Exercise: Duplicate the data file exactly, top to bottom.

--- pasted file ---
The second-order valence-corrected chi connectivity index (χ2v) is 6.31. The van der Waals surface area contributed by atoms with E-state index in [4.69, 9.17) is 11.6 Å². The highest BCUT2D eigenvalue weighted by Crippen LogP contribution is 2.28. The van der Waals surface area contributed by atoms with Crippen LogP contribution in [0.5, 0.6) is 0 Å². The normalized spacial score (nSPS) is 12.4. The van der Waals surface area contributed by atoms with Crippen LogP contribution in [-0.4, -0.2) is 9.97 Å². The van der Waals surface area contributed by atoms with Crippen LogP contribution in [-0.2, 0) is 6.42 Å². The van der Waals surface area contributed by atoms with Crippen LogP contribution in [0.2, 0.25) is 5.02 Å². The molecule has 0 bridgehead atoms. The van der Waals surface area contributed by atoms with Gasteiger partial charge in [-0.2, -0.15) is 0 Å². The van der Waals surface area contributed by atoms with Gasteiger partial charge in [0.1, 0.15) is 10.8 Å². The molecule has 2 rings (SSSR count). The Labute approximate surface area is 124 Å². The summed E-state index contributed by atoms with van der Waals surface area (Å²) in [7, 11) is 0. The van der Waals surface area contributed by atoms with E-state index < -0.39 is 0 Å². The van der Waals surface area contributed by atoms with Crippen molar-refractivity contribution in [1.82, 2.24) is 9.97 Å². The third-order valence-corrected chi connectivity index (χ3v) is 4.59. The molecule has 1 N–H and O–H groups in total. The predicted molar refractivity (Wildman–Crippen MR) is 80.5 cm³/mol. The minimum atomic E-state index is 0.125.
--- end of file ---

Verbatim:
The second-order valence-corrected chi connectivity index (χ2v) is 6.31. The van der Waals surface area contributed by atoms with E-state index in [4.69, 9.17) is 11.6 Å². The highest BCUT2D eigenvalue weighted by Crippen LogP contribution is 2.28. The van der Waals surface area contributed by atoms with Crippen LogP contribution in [0.5, 0.6) is 0 Å². The normalized spacial score (nSPS) is 12.4. The van der Waals surface area contributed by atoms with Crippen LogP contribution in [-0.4, -0.2) is 9.97 Å². The van der Waals surface area contributed by atoms with Crippen LogP contribution in [-0.2, 0) is 6.42 Å². The van der Waals surface area contributed by atoms with Crippen LogP contribution in [0.2, 0.25) is 5.02 Å². The molecule has 0 bridgehead atoms. The van der Waals surface area contributed by atoms with Gasteiger partial charge in [-0.2, -0.15) is 0 Å². The van der Waals surface area contributed by atoms with Gasteiger partial charge in [0.1, 0.15) is 10.8 Å². The molecule has 2 rings (SSSR count). The Labute approximate surface area is 124 Å². The summed E-state index contributed by atoms with van der Waals surface area (Å²) in [7, 11) is 0. The van der Waals surface area contributed by atoms with E-state index < -0.39 is 0 Å². The van der Waals surface area contributed by atoms with Crippen molar-refractivity contribution in [1.82, 2.24) is 9.97 Å². The third-order valence-corrected chi connectivity index (χ3v) is 4.59. The molecule has 1 N–H and O–H groups in total. The predicted molar refractivity (Wildman–Crippen MR) is 80.5 cm³/mol. The minimum atomic E-state index is 0.125.